The mainstream media is corporately owned, and it gives us one, or two, sides to the argument. We need as many media voices out there as possible. That’s why it’s important to watch FOX News (as much as my fiancee hates it) in addition to Democracy Now, and while reading the ABQ Journal and the NY Times and listen to NPR and Air America and reading blogs from left, right and center and listening to podcasts (like Left, Right and Center. Highly recommended!). They all get me worked up enough to throw something at them, but they each have a different point of view.

A point of view that needs to be weighed and compared with others to try and find “the truth.” Interestingly, you’ve touched on what my Masters’ thesis will be: how the media business transformed to “objectivity” not as a way to reach the truth, but as a marketing ploy to put their opposition out of business. (sorry, tangent)

Now compare that to what Chavez is doing in Venezuela. In addition to shutting down RCTV, he has threatened another opposition TV station in addition to wanting to sue CNN International for what they acknowledged as a mistake in their broadcast.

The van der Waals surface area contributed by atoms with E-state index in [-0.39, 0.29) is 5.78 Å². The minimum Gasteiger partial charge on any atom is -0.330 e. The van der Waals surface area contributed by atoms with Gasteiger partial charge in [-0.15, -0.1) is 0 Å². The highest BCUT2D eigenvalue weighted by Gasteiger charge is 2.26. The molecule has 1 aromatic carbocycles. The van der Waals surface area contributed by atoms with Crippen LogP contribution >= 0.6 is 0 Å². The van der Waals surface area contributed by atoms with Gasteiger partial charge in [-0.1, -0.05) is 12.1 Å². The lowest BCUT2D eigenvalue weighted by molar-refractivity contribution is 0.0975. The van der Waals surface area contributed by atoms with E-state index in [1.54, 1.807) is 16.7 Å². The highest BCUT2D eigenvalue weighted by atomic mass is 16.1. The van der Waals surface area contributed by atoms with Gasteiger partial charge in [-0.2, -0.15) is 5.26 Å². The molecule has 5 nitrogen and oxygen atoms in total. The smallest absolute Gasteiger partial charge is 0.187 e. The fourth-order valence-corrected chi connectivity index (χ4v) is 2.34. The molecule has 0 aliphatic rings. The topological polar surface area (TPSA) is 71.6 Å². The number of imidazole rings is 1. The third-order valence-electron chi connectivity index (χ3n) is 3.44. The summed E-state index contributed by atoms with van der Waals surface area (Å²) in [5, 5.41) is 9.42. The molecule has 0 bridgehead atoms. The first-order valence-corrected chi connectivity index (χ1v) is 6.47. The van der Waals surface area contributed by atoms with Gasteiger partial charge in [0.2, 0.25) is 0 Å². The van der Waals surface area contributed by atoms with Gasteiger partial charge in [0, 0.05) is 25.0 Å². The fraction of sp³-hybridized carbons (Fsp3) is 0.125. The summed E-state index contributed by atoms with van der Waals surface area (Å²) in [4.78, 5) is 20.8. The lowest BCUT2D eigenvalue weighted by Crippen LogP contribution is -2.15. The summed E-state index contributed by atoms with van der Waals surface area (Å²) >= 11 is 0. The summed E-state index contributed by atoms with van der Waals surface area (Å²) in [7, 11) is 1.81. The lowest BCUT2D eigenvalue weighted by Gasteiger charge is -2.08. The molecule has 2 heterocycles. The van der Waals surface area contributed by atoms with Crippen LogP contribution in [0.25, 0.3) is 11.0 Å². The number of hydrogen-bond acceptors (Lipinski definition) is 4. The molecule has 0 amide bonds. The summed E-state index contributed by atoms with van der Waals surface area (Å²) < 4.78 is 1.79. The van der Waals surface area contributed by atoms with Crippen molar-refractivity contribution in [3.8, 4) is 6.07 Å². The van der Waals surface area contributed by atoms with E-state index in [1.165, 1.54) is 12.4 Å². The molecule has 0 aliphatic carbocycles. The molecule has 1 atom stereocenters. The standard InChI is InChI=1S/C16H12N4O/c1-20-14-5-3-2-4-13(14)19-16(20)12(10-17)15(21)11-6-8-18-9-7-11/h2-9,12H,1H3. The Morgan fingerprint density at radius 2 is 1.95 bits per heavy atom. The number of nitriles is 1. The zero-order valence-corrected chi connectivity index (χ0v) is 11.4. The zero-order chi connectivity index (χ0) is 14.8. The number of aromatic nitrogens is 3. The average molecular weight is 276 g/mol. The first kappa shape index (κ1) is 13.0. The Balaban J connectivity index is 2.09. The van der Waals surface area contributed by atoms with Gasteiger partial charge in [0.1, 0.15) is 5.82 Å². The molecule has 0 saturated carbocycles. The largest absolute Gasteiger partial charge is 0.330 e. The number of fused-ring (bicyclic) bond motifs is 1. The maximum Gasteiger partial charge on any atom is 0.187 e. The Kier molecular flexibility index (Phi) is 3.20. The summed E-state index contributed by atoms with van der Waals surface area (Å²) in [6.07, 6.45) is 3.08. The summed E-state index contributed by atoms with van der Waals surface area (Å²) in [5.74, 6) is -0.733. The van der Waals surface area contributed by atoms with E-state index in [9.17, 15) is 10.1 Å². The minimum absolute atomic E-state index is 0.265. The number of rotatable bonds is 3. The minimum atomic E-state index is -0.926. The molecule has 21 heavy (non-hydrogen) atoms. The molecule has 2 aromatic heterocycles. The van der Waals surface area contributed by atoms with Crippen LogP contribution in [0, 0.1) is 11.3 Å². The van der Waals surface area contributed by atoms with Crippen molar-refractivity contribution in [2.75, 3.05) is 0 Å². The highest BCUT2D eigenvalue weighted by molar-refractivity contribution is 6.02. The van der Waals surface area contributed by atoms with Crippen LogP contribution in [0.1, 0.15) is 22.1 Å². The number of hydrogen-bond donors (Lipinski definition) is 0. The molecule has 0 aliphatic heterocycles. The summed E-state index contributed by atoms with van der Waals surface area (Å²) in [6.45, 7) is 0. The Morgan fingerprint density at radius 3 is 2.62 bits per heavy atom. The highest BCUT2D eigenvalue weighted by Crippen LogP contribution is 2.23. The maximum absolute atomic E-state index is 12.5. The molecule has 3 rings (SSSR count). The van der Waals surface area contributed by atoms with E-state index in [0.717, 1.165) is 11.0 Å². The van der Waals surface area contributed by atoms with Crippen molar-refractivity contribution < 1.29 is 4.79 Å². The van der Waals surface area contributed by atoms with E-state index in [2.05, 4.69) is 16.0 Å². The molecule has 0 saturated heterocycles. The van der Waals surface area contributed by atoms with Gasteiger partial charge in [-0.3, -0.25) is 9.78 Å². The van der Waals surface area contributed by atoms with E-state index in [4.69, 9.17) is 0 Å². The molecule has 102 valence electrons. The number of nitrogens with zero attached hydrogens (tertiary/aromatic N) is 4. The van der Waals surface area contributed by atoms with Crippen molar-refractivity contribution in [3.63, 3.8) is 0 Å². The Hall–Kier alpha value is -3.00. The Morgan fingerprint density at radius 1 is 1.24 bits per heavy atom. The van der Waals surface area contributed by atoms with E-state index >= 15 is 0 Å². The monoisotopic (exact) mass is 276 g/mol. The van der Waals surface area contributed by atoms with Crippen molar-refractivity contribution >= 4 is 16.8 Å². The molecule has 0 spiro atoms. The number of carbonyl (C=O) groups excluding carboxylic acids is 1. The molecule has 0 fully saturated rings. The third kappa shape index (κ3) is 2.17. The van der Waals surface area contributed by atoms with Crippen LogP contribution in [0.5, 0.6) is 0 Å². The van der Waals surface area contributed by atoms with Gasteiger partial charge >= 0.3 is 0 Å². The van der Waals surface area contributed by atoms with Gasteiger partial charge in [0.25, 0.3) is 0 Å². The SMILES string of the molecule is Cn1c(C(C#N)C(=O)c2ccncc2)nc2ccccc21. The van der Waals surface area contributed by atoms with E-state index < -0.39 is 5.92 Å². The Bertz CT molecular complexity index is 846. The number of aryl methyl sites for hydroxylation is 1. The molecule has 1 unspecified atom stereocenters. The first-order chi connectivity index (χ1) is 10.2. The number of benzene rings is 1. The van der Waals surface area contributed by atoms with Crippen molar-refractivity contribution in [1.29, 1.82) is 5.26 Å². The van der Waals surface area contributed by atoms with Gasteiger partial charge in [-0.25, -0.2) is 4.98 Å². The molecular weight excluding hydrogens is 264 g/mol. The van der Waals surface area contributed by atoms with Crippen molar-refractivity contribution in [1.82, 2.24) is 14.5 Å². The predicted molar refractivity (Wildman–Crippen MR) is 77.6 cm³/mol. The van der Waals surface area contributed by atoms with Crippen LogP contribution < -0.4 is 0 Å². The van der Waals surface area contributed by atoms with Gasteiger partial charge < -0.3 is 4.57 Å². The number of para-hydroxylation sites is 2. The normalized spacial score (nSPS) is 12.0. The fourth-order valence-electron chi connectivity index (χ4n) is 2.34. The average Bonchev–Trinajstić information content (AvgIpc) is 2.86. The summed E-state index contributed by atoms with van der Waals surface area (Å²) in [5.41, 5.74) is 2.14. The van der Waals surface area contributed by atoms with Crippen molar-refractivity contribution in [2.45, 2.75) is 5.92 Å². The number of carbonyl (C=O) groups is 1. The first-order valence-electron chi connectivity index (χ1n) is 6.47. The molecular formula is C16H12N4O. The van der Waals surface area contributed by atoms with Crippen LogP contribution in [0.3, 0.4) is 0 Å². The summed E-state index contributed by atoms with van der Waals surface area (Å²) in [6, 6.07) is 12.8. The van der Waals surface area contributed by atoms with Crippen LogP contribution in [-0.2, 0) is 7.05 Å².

He said that RCTV was “a threat to the country.” He’s wrong. No less than Thomas Jefferson, more of an authority on Democracy than Chavez could ever hope to be, said that he would prefer a free press without a government, than a government without a free press. Mr. Chavez seems to prefer the opposite.

I’m not the only one saying that Chavez is threatening freedom of the press in Venezuela. Look at the other organizations that have spoken out against his move:

And on the other side you have:

One of those media outlets:

Amy Goodman has stood up to presidents, despots, dictators and death squads. She reported on the Santa Cruz Massacre in East Timor because she was there and was almost killed by the Indonesian soldiers. Her Drilling and Killing expose on Chevron and the Niger Delta is award winning, even if she refused the award in protest to the media being to cozy with powerful people.

She wrote, in The Exception to the Rulers, “That is one of the media’s most serious responsibilities, to open up the discussion.”

And now Hugo Chavez is threatening to shut the discussion down.